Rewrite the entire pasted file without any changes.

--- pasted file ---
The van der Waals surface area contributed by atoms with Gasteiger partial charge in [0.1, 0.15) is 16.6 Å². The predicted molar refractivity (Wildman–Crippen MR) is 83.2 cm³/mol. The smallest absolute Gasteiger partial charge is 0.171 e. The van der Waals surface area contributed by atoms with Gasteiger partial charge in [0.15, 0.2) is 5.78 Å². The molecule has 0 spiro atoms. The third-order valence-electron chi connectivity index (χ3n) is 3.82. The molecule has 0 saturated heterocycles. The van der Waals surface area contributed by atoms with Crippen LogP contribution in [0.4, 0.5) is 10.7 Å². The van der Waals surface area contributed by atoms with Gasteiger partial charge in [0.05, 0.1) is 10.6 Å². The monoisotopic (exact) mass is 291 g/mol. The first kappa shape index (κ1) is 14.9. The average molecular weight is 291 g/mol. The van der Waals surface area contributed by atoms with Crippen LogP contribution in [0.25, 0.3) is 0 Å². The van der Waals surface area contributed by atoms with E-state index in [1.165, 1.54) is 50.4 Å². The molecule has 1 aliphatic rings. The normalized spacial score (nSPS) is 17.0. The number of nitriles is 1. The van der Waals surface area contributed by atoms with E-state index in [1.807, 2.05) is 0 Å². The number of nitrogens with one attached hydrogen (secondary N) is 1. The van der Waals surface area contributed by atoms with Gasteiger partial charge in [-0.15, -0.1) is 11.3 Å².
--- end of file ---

The van der Waals surface area contributed by atoms with Gasteiger partial charge in [0.1, 0.15) is 16.6 Å². The predicted molar refractivity (Wildman–Crippen MR) is 83.2 cm³/mol. The smallest absolute Gasteiger partial charge is 0.171 e. The van der Waals surface area contributed by atoms with Gasteiger partial charge in [0.15, 0.2) is 5.78 Å². The molecule has 0 spiro atoms. The third-order valence-electron chi connectivity index (χ3n) is 3.82. The molecule has 0 saturated heterocycles. The van der Waals surface area contributed by atoms with Crippen LogP contribution in [0.4, 0.5) is 10.7 Å². The van der Waals surface area contributed by atoms with Gasteiger partial charge in [0.05, 0.1) is 10.6 Å². The monoisotopic (exact) mass is 291 g/mol. The first kappa shape index (κ1) is 14.9. The average molecular weight is 291 g/mol. The van der Waals surface area contributed by atoms with Crippen LogP contribution in [0.25, 0.3) is 0 Å². The van der Waals surface area contributed by atoms with E-state index in [1.165, 1.54) is 50.4 Å². The molecule has 1 aliphatic rings. The normalized spacial score (nSPS) is 17.0. The number of nitriles is 1. The van der Waals surface area contributed by atoms with E-state index in [1.807, 2.05) is 0 Å². The number of nitrogens with one attached hydrogen (secondary N) is 1. The van der Waals surface area contributed by atoms with Gasteiger partial charge in [-0.15, -0.1) is 11.3 Å².